All patients were consecutively operated on by one of three dedicated general thoracic surgeons although the majority of the uniportal VATS lobectomies were performed by one single surgeon. A multiportal approach was defined as either a three-port anterior approach as previously described (7,26) or a two-port anterior approach where the posterior axillary port described in the three-port approach was excluded. We used a uniportal approach as described and developed by Gonzalez-Rivas et al. (27,28). In brief, the method of general anaesthesia, placement of patient and surgeons, thoracoscope, soft tissue retractor, surgical steps, and postoperative care were the same as for the multiportal approach. A 4–5 cm incision was made in the anterior to mid axillary line usually in the fifth intercostal space. The camera was mostly held in the posterior part of the incision by the assistant surgeon. A 24F chest tube was placed in the posterior part of the incision in the majority of cases.
Baseline characteristics were described as means and standard deviations for continuous variables. Categorical variables were described as frequencies and percentages. Time-to-event was calculated as time in days from the date of surgery until the date of death or January 15, 2019, which was the end of follow-up of vital status. Survival was estimated using the Kaplan-Meier method. Comparisons between the uniport and multiport groups were performed using Fishers exact test in inverse probability of treatment weighted (IPTW) samples where the weights were derived from propensity scores estimated using generalized boosted regression modelling (29,30). The following preoperative variables were used in the estimation of propensity scores: age, sex, body mass index, forced expiratory volume, performance status, ischemic heart disease, hypertension, arrhythmia, prior thoracic surgery, congestive heart failure, diabetes, stroke, chronic kidney disease, smoking status, preoperative radiotherapy, preoperative chemotherapy, pathologic stage. We examined the distribution of weights and found no patients with extreme weights, indicating that trimming was not necessary. Balance between the groups was assessed by standardized mean differences. An absolute standardized difference of ≤0.1 was considered an ideal balance, and ≤0.2 is generally considered an acceptable balance (31). Stata version 15.1 (StataCorp LP, College Station, TX, USA) and R version 3.5.2 (R Foundation for Statistical Computing, Vienna, Austria) were used to perform the statistical analyses.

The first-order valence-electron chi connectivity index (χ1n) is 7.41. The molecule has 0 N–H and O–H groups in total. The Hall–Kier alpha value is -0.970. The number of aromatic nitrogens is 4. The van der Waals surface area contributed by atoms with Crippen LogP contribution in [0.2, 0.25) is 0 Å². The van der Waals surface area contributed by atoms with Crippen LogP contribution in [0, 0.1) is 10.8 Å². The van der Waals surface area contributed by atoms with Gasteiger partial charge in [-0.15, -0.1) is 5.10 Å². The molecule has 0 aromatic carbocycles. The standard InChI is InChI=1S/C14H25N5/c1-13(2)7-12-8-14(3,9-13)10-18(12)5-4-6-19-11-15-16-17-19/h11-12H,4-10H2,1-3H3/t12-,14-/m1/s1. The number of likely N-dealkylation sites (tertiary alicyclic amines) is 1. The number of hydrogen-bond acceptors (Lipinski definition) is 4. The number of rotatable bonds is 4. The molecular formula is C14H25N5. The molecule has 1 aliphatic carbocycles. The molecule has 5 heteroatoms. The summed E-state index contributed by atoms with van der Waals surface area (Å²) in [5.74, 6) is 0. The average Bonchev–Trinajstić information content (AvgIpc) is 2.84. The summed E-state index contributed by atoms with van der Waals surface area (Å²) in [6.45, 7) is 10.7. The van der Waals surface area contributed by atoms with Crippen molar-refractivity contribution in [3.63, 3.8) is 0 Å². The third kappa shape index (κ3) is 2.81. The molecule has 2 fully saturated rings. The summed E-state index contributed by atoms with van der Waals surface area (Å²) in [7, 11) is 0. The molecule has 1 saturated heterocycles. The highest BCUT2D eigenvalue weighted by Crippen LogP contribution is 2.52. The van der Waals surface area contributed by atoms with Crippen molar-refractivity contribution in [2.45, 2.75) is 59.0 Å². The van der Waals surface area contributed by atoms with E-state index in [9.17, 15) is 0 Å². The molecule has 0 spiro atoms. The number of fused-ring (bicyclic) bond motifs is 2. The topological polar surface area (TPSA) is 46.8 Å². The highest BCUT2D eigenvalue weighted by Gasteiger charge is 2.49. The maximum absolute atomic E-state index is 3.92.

Three hundred and thirty-three patients underwent minimally invasive lobectomy due to lung cancer at Karolinska University Hospital between 2016 and 2018. Uniportal VATS lobectomy was completed in 122 (37%) patients. The mean age was 68 years regardless of surgical approach whereas the percentage of women was slightly higher in the multiportal group (65.9% vs. 60.7%). The two groups were similar with regards to baseline characteristics with the exception of the proportion of patients without any comorbidity which was higher in the uniportal group (59.8% vs. 44.5%, P=0.010). Baseline characteristics are shown in Table 1.
After inverse probability of treatment weighting, the distribution of baseline characteristics was well balanced between the two groups. The interested reader can find baseline characteristics and absolute standardized differences before and after inverse probability of treatment weighting in a supplementary appendix online (Table S1 and Figure S1).
Number of operations and conversion rates
Throughout the study period the proportion of uniportal VATS lobectomies increased from 21% (21/101) during the first year to 42% (43/103) and 45% (58/129) for the second and third year, respectively (Figure 1). The conversion rates declined significantly over the years. In total 9% (12/134) of the intended uniportal VATS lobectomies were converted to a multiportal approach. The majority of the conversions occurred at the beginning of the study period, 28% (8/29) in 2016, 2% (1/44) in 2017, and 5% (3/61) in 2018.
Lymph node sampling and radicality